Mighty Building’s 3D printing process enables builders to create units much more quickly and with 40 percent fewer costs, all while reducing construction waste by 99 percent.
Last week we shared a story about how the United States’ first 3D printed homes are nearing completion in Austin, Texas. Now, Rancho Mirage in California is expected to become home to the world’s first 3D printed housing community — marking an important milestone in the transition of the construction industry towards more eco-friendly approaches to building our homes.
The project is led by Mighty Buildings, a local construction tech company that specializes in 3D printed homes, and seeks to provide technology-driven solutions that could address issues like the housing crisis and sustainability.
While the company isn’t the first to take advantage of the growing trend of 3D printing in the construction industry, the upcoming project in Rancho Mirage will be the “world’s first planned community of 3D printed homes,” according to co-founder Alexey Dubov.
“This will be the first on-the-ground actualization of our vision for the future of housing – able to be deployed rapidly, affordably, sustainably, and able to augment surrounding communities with a positive dynamic,” says Dubov.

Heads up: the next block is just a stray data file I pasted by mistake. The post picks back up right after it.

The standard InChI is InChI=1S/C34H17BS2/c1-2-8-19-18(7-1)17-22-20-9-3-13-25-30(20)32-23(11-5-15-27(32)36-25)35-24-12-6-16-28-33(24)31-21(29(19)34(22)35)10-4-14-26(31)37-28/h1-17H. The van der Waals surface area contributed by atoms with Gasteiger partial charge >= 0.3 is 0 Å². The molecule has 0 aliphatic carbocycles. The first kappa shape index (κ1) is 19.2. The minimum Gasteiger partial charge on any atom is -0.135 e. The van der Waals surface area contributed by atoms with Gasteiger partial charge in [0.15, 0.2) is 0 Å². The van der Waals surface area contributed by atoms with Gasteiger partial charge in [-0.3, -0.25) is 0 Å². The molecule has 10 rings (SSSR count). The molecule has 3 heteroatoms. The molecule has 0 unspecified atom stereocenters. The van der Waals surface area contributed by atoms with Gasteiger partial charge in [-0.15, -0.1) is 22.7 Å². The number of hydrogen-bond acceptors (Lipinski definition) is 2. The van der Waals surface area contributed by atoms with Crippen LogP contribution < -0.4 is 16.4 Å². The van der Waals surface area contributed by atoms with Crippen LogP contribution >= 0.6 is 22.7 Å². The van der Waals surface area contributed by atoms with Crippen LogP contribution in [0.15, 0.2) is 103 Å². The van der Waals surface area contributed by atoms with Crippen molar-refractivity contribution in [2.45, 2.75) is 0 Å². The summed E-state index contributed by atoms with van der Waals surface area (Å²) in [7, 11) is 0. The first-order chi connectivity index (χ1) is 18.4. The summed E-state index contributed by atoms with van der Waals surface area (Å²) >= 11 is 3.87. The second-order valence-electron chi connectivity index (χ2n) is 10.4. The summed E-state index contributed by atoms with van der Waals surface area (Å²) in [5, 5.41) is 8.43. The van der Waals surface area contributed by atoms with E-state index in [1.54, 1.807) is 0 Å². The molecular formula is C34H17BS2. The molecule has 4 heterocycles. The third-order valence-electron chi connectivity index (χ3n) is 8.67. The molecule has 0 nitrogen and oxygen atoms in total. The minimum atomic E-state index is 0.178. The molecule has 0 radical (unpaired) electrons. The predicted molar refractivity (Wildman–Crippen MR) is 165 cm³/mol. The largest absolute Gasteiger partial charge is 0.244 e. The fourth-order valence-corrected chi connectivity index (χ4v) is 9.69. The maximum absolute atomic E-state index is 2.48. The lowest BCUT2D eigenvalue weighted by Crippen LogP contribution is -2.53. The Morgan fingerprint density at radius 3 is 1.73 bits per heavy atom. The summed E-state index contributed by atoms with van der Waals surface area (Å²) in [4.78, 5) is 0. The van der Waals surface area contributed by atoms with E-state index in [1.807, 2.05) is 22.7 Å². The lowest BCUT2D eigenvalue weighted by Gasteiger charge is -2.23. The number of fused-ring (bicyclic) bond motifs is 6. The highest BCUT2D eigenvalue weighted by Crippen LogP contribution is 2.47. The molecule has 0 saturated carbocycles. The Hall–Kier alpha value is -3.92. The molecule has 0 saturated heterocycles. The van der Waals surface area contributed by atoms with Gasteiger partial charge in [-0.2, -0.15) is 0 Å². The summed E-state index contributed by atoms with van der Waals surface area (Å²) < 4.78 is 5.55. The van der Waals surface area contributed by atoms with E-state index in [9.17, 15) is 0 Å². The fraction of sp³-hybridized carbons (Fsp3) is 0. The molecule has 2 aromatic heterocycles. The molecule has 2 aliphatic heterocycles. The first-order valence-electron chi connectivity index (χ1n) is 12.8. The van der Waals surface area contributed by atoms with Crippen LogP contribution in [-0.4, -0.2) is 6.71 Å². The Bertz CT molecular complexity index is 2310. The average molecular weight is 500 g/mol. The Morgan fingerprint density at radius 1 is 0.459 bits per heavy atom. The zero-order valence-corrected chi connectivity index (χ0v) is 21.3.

Mighty Buildings is constructing the new 3D printed community with the help of real-estate developer Palari Group. Consisting of 15 homes across five acres, the $15 million project will use the “Mighty Kit” system, which takes a prefab approach to building homes.
As reported by Business Insider, instead of using concrete and steel, the system taps into Mighty Building’s 3D printed proprietary Light Stone Material — a building material that sets its shape upon exposure to UV light. Robotic arms are also used for functions like quality control scans.
This novel construction technique has several advantages over traditional approaches. Because it uses prefabricated panels, Mighty Building’s 3D printing process enables builders to create units much more quickly and with 40 percent fewer costs, all while reducing construction waste by 99 percent.